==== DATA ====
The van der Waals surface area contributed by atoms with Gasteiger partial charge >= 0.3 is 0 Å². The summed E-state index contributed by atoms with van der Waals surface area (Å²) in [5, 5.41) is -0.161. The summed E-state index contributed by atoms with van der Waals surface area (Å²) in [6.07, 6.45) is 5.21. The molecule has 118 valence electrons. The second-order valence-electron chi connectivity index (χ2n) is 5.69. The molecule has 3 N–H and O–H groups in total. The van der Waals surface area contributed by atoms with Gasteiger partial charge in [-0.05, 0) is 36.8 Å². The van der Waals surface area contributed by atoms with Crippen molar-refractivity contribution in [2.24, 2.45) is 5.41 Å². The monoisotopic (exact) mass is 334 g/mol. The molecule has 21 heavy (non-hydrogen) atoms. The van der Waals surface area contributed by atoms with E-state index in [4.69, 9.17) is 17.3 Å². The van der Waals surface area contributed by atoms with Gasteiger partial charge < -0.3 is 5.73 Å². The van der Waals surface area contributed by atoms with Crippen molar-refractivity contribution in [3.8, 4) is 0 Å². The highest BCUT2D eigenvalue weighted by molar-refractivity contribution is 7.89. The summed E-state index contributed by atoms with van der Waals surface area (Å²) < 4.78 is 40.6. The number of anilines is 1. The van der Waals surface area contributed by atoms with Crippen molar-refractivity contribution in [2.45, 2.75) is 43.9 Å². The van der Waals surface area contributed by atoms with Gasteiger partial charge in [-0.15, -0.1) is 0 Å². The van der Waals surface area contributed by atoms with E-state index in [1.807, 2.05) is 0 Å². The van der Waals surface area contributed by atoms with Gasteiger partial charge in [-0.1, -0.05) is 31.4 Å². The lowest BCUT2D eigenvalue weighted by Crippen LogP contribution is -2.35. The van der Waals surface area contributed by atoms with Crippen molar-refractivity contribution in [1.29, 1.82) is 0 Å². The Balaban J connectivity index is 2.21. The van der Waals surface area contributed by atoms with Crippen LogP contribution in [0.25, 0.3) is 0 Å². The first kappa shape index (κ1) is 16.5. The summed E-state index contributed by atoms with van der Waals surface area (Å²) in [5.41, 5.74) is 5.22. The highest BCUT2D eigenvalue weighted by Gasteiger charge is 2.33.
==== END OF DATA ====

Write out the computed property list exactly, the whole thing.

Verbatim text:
The van der Waals surface area contributed by atoms with Gasteiger partial charge >= 0.3 is 0 Å². The summed E-state index contributed by atoms with van der Waals surface area (Å²) in [5, 5.41) is -0.161. The summed E-state index contributed by atoms with van der Waals surface area (Å²) in [6.07, 6.45) is 5.21. The molecule has 118 valence electrons. The second-order valence-electron chi connectivity index (χ2n) is 5.69. The molecule has 3 N–H and O–H groups in total. The van der Waals surface area contributed by atoms with Gasteiger partial charge in [-0.05, 0) is 36.8 Å². The van der Waals surface area contributed by atoms with Crippen molar-refractivity contribution in [2.24, 2.45) is 5.41 Å². The monoisotopic (exact) mass is 334 g/mol. The molecule has 21 heavy (non-hydrogen) atoms. The van der Waals surface area contributed by atoms with E-state index in [4.69, 9.17) is 17.3 Å². The van der Waals surface area contributed by atoms with Gasteiger partial charge < -0.3 is 5.73 Å². The van der Waals surface area contributed by atoms with Crippen molar-refractivity contribution in [3.8, 4) is 0 Å². The highest BCUT2D eigenvalue weighted by molar-refractivity contribution is 7.89. The summed E-state index contributed by atoms with van der Waals surface area (Å²) < 4.78 is 40.6. The number of anilines is 1. The van der Waals surface area contributed by atoms with Crippen molar-refractivity contribution in [2.45, 2.75) is 43.9 Å². The van der Waals surface area contributed by atoms with Gasteiger partial charge in [-0.15, -0.1) is 0 Å². The van der Waals surface area contributed by atoms with E-state index in [1.807, 2.05) is 0 Å². The van der Waals surface area contributed by atoms with Gasteiger partial charge in [-0.1, -0.05) is 31.4 Å². The lowest BCUT2D eigenvalue weighted by Crippen LogP contribution is -2.35. The van der Waals surface area contributed by atoms with Crippen molar-refractivity contribution in [1.29, 1.82) is 0 Å². The Balaban J connectivity index is 2.21. The van der Waals surface area contributed by atoms with Crippen LogP contribution in [0.25, 0.3) is 0 Å². The first kappa shape index (κ1) is 16.5. The summed E-state index contributed by atoms with van der Waals surface area (Å²) in [5.41, 5.74) is 5.22. The highest BCUT2D eigenvalue weighted by Gasteiger charge is 2.33.